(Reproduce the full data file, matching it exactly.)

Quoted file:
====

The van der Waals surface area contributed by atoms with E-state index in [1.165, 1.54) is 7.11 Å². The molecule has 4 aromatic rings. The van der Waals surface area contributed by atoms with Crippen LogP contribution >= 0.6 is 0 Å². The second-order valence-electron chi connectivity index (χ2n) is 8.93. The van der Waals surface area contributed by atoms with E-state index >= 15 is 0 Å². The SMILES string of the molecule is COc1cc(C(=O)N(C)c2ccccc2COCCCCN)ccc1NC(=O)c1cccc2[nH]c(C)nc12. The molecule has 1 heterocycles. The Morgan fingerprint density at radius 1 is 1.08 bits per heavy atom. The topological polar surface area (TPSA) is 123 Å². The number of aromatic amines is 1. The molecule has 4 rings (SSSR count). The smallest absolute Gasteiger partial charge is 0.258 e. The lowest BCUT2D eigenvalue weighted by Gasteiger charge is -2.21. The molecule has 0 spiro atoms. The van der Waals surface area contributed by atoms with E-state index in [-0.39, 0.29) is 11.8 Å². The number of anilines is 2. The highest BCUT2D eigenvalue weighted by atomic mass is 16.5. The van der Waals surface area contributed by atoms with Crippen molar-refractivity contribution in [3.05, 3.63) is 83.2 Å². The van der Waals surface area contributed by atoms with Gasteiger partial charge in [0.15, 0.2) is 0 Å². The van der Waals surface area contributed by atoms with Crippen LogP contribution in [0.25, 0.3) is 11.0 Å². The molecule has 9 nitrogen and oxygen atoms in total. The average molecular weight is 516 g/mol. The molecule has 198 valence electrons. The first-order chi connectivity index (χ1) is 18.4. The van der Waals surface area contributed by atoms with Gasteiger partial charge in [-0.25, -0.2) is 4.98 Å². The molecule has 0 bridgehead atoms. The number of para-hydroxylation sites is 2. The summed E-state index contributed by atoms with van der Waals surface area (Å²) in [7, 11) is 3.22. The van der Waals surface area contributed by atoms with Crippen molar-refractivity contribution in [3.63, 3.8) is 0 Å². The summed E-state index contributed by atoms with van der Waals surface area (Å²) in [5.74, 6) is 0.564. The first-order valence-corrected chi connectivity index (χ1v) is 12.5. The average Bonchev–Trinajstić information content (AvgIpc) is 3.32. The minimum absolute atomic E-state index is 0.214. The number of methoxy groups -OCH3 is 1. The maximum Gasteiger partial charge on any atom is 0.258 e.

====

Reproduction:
The van der Waals surface area contributed by atoms with E-state index in [1.165, 1.54) is 7.11 Å². The molecule has 4 aromatic rings. The van der Waals surface area contributed by atoms with Crippen LogP contribution >= 0.6 is 0 Å². The second-order valence-electron chi connectivity index (χ2n) is 8.93. The van der Waals surface area contributed by atoms with E-state index >= 15 is 0 Å². The SMILES string of the molecule is COc1cc(C(=O)N(C)c2ccccc2COCCCCN)ccc1NC(=O)c1cccc2[nH]c(C)nc12. The molecule has 1 heterocycles. The Morgan fingerprint density at radius 1 is 1.08 bits per heavy atom. The topological polar surface area (TPSA) is 123 Å². The number of aromatic amines is 1. The molecule has 4 rings (SSSR count). The smallest absolute Gasteiger partial charge is 0.258 e. The lowest BCUT2D eigenvalue weighted by Gasteiger charge is -2.21. The molecule has 0 spiro atoms. The van der Waals surface area contributed by atoms with E-state index in [-0.39, 0.29) is 11.8 Å². The number of anilines is 2. The highest BCUT2D eigenvalue weighted by atomic mass is 16.5. The van der Waals surface area contributed by atoms with Crippen molar-refractivity contribution in [3.05, 3.63) is 83.2 Å². The van der Waals surface area contributed by atoms with Gasteiger partial charge in [0.15, 0.2) is 0 Å². The van der Waals surface area contributed by atoms with Crippen LogP contribution in [0.25, 0.3) is 11.0 Å². The molecule has 9 nitrogen and oxygen atoms in total. The average molecular weight is 516 g/mol. The molecule has 198 valence electrons. The first-order chi connectivity index (χ1) is 18.4. The van der Waals surface area contributed by atoms with Gasteiger partial charge in [-0.25, -0.2) is 4.98 Å². The molecule has 0 bridgehead atoms. The number of para-hydroxylation sites is 2. The summed E-state index contributed by atoms with van der Waals surface area (Å²) in [7, 11) is 3.22. The van der Waals surface area contributed by atoms with Crippen molar-refractivity contribution in [3.63, 3.8) is 0 Å². The summed E-state index contributed by atoms with van der Waals surface area (Å²) in [5.74, 6) is 0.564. The first-order valence-corrected chi connectivity index (χ1v) is 12.5. The average Bonchev–Trinajstić information content (AvgIpc) is 3.32. The minimum absolute atomic E-state index is 0.214. The number of methoxy groups -OCH3 is 1. The maximum Gasteiger partial charge on any atom is 0.258 e.